Dye sublimation’s designs on growth in 2022

Phil McMullin, pro graphics sales manager, Epson (UK), explains why dye sublimation printing offers greater flexibility for fashion designers.

The desirable combination of design creativity and cost-effective production delivered by digital print has captured the imagination of high fashion designers.

English fashion designer and couturier Alexander McQueen was an early adopter of dye sublimation digital printing technology. He used it to explore concepts, develop limited collections and refine designs. Greek born fashion designer Mary Katrantzou chose the technology to bring her iconic prints to life and exciting UK fashion designer Richard Quinn has employed it to turn his vibrant imagination into a reality. He has also used other digital print technology to match show sets and even vehicles to his creative vision. His vivid designs have been reproduced on garments, backdrops and taxis to present a captivating and immersive experience.

Dye sublimation print allows greater flexibility for creating designs on a broader range of materials and surfaces than traditional textile production methods.


Its desirability is expected to grow significantly as its design flexibility and cost effectiveness are increasingly recognised.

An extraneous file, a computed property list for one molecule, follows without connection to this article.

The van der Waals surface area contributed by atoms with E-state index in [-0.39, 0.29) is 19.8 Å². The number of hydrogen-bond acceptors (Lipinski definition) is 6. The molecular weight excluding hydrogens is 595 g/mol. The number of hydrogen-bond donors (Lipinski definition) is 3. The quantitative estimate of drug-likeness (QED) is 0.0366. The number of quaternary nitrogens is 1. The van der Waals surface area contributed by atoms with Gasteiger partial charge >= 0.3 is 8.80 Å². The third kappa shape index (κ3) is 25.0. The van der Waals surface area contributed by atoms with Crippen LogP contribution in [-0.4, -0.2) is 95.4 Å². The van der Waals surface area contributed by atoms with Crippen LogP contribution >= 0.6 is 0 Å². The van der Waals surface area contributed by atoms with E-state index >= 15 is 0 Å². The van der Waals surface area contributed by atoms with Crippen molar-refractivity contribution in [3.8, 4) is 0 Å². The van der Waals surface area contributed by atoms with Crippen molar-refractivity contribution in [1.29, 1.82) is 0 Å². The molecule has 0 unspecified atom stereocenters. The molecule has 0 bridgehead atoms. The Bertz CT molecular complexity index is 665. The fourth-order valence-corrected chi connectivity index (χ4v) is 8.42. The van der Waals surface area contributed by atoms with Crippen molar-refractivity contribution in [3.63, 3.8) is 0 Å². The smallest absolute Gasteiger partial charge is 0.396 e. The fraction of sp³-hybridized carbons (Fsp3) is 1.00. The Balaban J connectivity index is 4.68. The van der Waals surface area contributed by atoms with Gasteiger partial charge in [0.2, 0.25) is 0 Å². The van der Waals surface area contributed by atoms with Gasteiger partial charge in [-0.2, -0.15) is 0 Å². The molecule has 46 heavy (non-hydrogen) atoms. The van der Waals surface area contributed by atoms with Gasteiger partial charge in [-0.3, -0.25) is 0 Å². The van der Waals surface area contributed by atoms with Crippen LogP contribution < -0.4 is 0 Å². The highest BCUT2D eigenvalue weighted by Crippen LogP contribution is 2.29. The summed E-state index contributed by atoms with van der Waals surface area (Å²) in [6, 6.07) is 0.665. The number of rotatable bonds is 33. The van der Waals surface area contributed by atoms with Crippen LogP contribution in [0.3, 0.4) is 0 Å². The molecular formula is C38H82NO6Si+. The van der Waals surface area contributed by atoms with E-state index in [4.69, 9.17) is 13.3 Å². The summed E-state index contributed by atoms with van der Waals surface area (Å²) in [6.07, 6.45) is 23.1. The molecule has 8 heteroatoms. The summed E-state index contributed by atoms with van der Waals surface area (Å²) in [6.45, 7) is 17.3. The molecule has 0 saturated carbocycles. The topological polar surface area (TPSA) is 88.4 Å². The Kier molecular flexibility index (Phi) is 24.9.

The global market is predicted to see a CAGR of 10.7% between 2021 and 2026 according to global intelligence firm Mordor Intelligence. Its $8630.1 million value in 2020, should grow to $15310.96 million by 2026.

Also driving this anticipated lift is dye sublimation’s growing traction:

  • Among promotional product printers due to its diverse application on a wide range of products.
  • With companies adopting this type of printing for banners and ceramic tiles.
  • In household textile, such as curtain manufacturing. Increased demand for printers is expected due to the use of printed fabrics in the home textiles segment.

This interest is supported by the ability for the process to yield permanent colour, which is embedded in the substrate or fabric rather than printed on the surface.

Also, dye sublimated fabric does not fade or crack, even after several washes, and images do not chip, peel, or scratch.​

Another development enabling faster adoption is the production of high speed and high-volume systems as well as enhancements in design, printheads, and other components. For example, new print heads offer faster print speed, along with an automatic circulation system, reducing printhead nozzle clog, which reduces downtime.​

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